Gay Rights and Christian “Wrongs”
An English Christian couple who turned away two gay men from their Bed and Breakfast have lost their last appeal against the order to pay the two men compensation.

The “landmark” nature of this judgment is reflected in the BBC commentator’s column who says: “Defeat in court has been compounded in some cases by the remarks of senior judges, making clear that their job is no longer to enforce morality, and that religious beliefs will not be given more weight than secular values…It makes their case another milestone in the waning influence of Christian teaching in British society and its laws, although the exact nature of that teaching is increasingly contested as many Christians reinterpret traditional beliefs in the light of contemporary experience.”

Teaching the Poor
In Talking Around the Education Problem, Rod Dreher agrees with an inner-city teacher that the main problem is broken families, but disagrees that the problem is more money. Dreher says: “There will never be enough money for the state to be the mother and father to children whose parents won’t fulfill their fundamental moral responsibilities to their kids. The bottom line is that this is not a problem that can be solved. A stable family is so critical to the socialization of children that the effects of its absence is obvious to schoolteachers.” One of the commenters, also an inner-city teacher offers some optimism amid the gloom.

And just to encourage all the teachers out there, here are The Three P’s of Amazing Teachers: Professional, Passionate, and Persevering.

A HealthCare Solution
Matt Perman has some good ideas here about how Health Savings Accounts Can Reform Health Care Better Than A Government Bill. I especially liked what he said about starting with the easy and common cases and then working towards the harder cases, rather than as with Obamacare starting with the hard cases and making that the template for everyone else.

Kindle v Paper
Looks like paper is still leading at half-time. A survey found that 62% of 16 to 24-year-olds prefer traditional books over their digital equivalents. “The two big reasons for preferring print are value for money and an emotional connection to physical books.” Other comments include: “”I collect,” “I like the smell,” and “I want full bookshelves.” “Books are status symbols, you can’t really see what someone has read on their Kindle.”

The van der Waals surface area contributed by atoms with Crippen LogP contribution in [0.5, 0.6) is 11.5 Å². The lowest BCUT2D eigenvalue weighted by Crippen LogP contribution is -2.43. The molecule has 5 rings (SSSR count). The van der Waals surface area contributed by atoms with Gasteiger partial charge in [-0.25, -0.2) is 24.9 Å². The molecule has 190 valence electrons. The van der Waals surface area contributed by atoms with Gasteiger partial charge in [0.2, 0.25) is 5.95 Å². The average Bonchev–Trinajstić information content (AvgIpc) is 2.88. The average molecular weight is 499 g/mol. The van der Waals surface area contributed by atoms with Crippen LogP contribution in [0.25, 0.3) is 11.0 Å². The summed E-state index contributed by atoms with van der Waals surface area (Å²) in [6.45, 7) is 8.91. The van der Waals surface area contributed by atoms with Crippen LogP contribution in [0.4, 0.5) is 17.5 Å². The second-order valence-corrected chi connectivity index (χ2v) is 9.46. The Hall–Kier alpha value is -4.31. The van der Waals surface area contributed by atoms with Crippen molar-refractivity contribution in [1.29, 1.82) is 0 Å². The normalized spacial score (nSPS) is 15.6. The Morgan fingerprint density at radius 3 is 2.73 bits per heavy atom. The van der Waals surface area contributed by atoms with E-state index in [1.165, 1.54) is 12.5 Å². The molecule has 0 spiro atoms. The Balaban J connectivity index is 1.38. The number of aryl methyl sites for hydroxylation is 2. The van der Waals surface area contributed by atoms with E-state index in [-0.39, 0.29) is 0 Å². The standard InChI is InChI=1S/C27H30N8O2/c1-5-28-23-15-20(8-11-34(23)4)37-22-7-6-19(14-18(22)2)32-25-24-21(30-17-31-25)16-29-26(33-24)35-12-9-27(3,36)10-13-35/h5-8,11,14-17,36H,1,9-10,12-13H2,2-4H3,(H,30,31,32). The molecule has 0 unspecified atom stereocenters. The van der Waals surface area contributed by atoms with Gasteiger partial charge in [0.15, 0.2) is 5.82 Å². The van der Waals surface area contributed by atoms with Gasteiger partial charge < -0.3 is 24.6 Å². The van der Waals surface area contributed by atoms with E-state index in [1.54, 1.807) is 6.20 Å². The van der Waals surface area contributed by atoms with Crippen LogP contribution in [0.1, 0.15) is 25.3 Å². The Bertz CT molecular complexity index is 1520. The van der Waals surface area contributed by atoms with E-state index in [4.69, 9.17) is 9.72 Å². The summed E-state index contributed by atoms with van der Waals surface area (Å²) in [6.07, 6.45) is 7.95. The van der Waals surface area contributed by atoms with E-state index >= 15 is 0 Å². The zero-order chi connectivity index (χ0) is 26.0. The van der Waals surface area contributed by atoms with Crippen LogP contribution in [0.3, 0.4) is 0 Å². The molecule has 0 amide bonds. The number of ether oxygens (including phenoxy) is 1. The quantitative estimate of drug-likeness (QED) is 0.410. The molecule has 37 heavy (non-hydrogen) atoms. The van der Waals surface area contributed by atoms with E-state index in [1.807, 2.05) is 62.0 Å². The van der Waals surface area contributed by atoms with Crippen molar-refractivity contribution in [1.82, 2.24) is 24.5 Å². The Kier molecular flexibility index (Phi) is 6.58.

Personally, I’m increasingly returning to real books and enjoying my reading a lot more, as well as getting more reading done.

Faithful Catholics Endangered Species
Once you read this, you won’t think the evangelical scene is quite so bad. A poll among British Catholics reveals a massive chasm between Catholics and their church.

  • Only 9% of self-identified Catholics would even feel guilty about using contraception.
  • Only 25% disapprove of unmarried couples raising children,
  • Almost 90% agree that an unmarried couple with children is a family
  • 65% say that a same-sex couple with children is also a family.
  • Majority in favor of gay marriage.
  • Only 19% of British Catholics support a ban on abortion.
  • 0% (yes, zero) of British Catholics now look to religious leaders for guidance as they make decisions and live their lives with the majority saying that they rely on their own reason, judgement, intuition or feelings.
  • Just 8% of Catholics say they look to “tradition and teachings of the Church” 7% to God, 2% to the Bible, 2% to the religious group to which a person belongs, and 0% to local or national religious leaders.”
  • Only 36% of Catholics say that the Church is a positive force in society, and when those who take the opposite view are asked their reasons, the most popular are: that it discriminates against women and gay people; the child abuse scandals; that it’s hypocritical; and that it’s too morally conservative

The report concludes: “If we measure them by the criteria of weekly churchgoing, certain belief in God, taking authority from religious sources, and opposition to abortion, same-sex marriage and euthanasia, only 5% of Catholics fit the mould, and only 2% of those under 30.

Hobby Lobby
Denny Burk has a great article here to help us refute the charge that Hobby Lobby is “forcing it’s religion on others.” As Denny sums it up, “This case is not about a woman’s “right” to purchase contraceptives and abortifacient drugs. This case is about who will be forced to pay for them.”

  • Richard

    “0% (yes, zero) of British Catholics now look to religious leaders for guidance as they make decisions…” Isn’t this a statistical impossibility? It implies that no British Catholic ever asks for the advice of their parish priest. Seems rather unlikely.

    • David Murray

      You’re right Richard. I suppose it simply means that zero in the sample of about a thousand people did this.

  • Ray

    Teaching the poor has the incorrect link.

    • David Murray

      Thanks Ray. That’s now fixed.